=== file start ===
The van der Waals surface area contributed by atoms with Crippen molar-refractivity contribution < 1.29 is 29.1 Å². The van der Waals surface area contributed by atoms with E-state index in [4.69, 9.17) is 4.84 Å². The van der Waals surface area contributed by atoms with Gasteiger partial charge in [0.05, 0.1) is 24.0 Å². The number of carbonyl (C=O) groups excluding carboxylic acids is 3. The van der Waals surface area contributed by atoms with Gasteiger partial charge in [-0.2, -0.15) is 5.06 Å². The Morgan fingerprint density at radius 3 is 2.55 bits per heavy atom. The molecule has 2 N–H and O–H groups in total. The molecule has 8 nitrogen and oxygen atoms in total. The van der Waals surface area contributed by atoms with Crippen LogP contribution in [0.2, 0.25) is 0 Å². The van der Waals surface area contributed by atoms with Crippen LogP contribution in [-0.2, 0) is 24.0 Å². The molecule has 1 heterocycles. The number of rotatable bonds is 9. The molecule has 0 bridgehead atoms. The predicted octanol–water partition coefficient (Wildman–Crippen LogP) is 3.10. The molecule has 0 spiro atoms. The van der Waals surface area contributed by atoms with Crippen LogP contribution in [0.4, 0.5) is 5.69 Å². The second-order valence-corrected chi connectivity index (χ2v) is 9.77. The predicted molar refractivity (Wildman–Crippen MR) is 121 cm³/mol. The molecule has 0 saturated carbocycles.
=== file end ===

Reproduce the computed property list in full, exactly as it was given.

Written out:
The van der Waals surface area contributed by atoms with Crippen molar-refractivity contribution < 1.29 is 29.1 Å². The van der Waals surface area contributed by atoms with E-state index in [4.69, 9.17) is 4.84 Å². The van der Waals surface area contributed by atoms with Gasteiger partial charge in [0.05, 0.1) is 24.0 Å². The number of carbonyl (C=O) groups excluding carboxylic acids is 3. The van der Waals surface area contributed by atoms with Gasteiger partial charge in [-0.2, -0.15) is 5.06 Å². The Morgan fingerprint density at radius 3 is 2.55 bits per heavy atom. The molecule has 2 N–H and O–H groups in total. The molecule has 8 nitrogen and oxygen atoms in total. The van der Waals surface area contributed by atoms with Crippen LogP contribution in [0.2, 0.25) is 0 Å². The van der Waals surface area contributed by atoms with Crippen LogP contribution in [-0.2, 0) is 24.0 Å². The molecule has 1 heterocycles. The number of rotatable bonds is 9. The molecule has 0 bridgehead atoms. The predicted octanol–water partition coefficient (Wildman–Crippen LogP) is 3.10. The molecule has 0 spiro atoms. The van der Waals surface area contributed by atoms with Crippen LogP contribution in [0.4, 0.5) is 5.69 Å². The second-order valence-corrected chi connectivity index (χ2v) is 9.77. The predicted molar refractivity (Wildman–Crippen MR) is 121 cm³/mol. The molecule has 0 saturated carbocycles.